Posts

Hello everyone,

It’s been a while and I do apologize. I’ve spent quite a bit of time creating my new website: www.upcoached.com. Please let me know what you think! And yes, I will gratefully accept any recommendation you wish to give on the website as well. Thank you.

Now, let’s get back to your career:

Is your career where you want it to be right now?

There are times when the day to day busyness of your job prevents you from looking at the big picture of your career and where it’s headed. It’s important to take the time to provide perspective into your profession as a way of increasing overall career fulfillment. This perspective allows you to determine what steps you need to take to move your career in the direction you want it to be.

Three factors are critical in the assessment of your career: Self-awareness, relationships, and networking. These are three factors that heavily influence your career now and in the future.

Self-assessment is a great place to start. This is about taking the time to be introspective and thoughtful about where you are and where you want to be in the future. What do you love about the career you’ve chosen? Is it fulfilling? What kind of feedback have you received about your strengths and opportunity areas? What do you want to work on? Can you set some goals?

At the same time, relationships with others are also critical. There’s a relationship with your boss…a A truly important person in your career. There are also relationships in building a support team, such as mentors or sponsors. All of these factors are good to take a look at as well.

This article begins with self-assessment. Next week, we will cover the relationship assessment, followed by networking.

Take the time to answer the following questions thoughtfully and honestly. No one else needs to see these answers. The whole exercise is designed to make you really think about where your career is and what actions are available to you now and in the future.

Are you ready? Let’s go…

Are you doing what you love? Is your career fulfilling you? A fulfilling career is one where you truly enjoy the work that you do. Yes, there are ups and downs, but for the most part, you enjoy the work assigned. You feel fulfillment in your work. What specific aspects of your career do you enjoy the most? If you don’t enjoy what you’re doing, take a look at what’s missing for you. This could be an indication of the need to change jobs or careers.

Do you have the right amount of work/life balance? I once had a job that required about 14 to 16 hours per day. It was unnecessarily demanding and for all of those hours, I ended up receiving very little in return, in the long run. It’s always important to strike a balance. How’s your balance? Is it where you want it to be? Do you have a life outside of work?

Are you looking for a promotion? Who knows this? At one point in my career, I thought everyone in leadership knew that I was looking for my next promotion. Never assume! As it turned out, a chance golf game where I was paired with my VP enabled me to discuss this with her. Her reaction was shocking. She didn’t know I was working toward the promotion before this chance meeting. Leaders are very busy people and don’t know what they don’t know. Never assume that they do.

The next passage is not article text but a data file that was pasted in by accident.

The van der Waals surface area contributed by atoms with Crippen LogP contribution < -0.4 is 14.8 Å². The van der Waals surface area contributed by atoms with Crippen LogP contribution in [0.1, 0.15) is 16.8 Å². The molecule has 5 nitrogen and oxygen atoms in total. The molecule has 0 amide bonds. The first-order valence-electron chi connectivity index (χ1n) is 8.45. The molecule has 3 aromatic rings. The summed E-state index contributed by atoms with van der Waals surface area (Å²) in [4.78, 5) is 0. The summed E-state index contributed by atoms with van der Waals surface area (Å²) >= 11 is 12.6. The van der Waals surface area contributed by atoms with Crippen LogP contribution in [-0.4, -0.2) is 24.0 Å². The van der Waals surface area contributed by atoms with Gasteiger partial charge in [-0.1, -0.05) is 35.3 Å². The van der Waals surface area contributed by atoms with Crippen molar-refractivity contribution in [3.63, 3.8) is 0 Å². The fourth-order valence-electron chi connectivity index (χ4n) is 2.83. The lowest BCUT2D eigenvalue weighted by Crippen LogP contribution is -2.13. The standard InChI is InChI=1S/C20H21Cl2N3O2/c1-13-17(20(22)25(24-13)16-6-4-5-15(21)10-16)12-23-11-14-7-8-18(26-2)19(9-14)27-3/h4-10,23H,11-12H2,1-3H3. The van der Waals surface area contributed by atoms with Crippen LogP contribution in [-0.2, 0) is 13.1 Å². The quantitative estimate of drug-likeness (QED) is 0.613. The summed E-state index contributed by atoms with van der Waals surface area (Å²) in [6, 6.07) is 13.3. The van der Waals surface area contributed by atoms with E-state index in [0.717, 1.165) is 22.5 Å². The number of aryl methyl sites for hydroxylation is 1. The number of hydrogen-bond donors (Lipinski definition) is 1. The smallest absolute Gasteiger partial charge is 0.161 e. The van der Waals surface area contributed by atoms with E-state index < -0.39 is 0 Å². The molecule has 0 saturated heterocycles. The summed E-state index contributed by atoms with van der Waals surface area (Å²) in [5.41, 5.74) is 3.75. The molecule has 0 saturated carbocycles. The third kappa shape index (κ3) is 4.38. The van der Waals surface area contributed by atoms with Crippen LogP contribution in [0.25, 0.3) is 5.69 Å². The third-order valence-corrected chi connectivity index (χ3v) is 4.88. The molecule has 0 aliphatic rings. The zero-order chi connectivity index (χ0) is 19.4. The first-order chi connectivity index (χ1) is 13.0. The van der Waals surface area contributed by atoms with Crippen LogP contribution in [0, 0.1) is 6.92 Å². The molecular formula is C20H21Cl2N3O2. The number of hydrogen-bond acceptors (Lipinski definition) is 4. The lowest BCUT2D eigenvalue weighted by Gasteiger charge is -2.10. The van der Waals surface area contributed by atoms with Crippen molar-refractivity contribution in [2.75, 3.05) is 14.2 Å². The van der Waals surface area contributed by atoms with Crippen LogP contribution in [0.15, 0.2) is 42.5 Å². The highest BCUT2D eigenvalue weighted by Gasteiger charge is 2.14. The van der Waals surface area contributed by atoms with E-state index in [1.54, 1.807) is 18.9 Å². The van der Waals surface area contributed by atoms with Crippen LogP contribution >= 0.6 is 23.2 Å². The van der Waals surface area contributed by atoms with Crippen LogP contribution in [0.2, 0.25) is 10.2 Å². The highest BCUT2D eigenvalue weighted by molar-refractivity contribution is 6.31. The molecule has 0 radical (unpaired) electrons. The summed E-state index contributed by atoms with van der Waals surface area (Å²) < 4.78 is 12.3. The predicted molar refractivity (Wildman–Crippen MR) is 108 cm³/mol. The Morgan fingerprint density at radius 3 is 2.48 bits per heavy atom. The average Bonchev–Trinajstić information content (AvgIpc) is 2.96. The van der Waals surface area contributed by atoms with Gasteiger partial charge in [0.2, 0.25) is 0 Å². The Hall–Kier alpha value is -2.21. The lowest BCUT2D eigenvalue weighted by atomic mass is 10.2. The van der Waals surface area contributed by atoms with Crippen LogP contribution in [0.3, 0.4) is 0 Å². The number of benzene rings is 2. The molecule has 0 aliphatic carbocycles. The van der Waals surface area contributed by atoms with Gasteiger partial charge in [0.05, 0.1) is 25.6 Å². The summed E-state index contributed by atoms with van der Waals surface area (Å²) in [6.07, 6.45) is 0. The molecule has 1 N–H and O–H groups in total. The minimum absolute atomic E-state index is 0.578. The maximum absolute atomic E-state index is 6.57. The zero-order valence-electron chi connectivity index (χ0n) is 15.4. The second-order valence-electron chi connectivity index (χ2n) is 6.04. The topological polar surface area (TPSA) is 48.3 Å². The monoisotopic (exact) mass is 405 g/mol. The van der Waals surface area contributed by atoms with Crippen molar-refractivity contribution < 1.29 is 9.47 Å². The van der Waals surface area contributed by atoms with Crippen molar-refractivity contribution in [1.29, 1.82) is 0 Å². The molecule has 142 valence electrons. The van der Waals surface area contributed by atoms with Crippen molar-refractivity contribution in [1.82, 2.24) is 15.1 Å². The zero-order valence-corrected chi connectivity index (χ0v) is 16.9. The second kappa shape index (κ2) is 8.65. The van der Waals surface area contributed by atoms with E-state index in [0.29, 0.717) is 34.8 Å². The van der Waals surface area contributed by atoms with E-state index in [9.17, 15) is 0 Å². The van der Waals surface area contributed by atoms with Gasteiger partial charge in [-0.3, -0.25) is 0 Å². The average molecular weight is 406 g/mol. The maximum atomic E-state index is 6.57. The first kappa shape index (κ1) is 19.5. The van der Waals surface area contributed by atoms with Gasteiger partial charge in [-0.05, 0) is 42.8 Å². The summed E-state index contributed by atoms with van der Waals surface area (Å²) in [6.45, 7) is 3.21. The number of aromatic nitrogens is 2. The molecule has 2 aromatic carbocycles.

How’s your self-marketing? Doing a great job is just the “ticket to the dance.” It’s not enough to do an outstanding job. You need a self-marketing strategy that works. How do you self-market? Is there a peer that does a great job of this (there usually is!)? What techniques can you “borrow” from that person?

If you’ve ever done a 360 assessment, what are some of your strength and challenge areas? Or have you received feedback on performance reviews? What are you doing to address these? Constructive feedback should always be viewed as important and addressed in some way. Do you need to do anything differently? Behaviors? Knowledge? All important to look at. Do you have a plan to work on these?

What do you need to learn more about? We all have some knowledge gaps. How do you work to close these gaps and expand your knowledge?

Answer these questions and pay close attention to the insights you have about the state of your career.
What are you seeing in your answers? What actions, if any, do you want to take?

ACTION CHALLENGE

Take the Career Track assessment and share your results with a trusted friend, advisor, or coach. Think about this as the beginning of constructing a Career Road Map. Determine what strategies and goals you can address from this assessment.

 

Up Coaching LLC.

Lupe S. Wood, MS, PCC, is a certified Career/Executive Coach. She coaches individuals and leaders to career fulfillment, transition, and advancement. She also consults for results with businesses and solopreneurs. Her background includes 12 years in senior leadership for a Fortune 100 corporation and 7 years as a coach, with a Master’s degree in Organizational Effectiveness and Executive Coaching.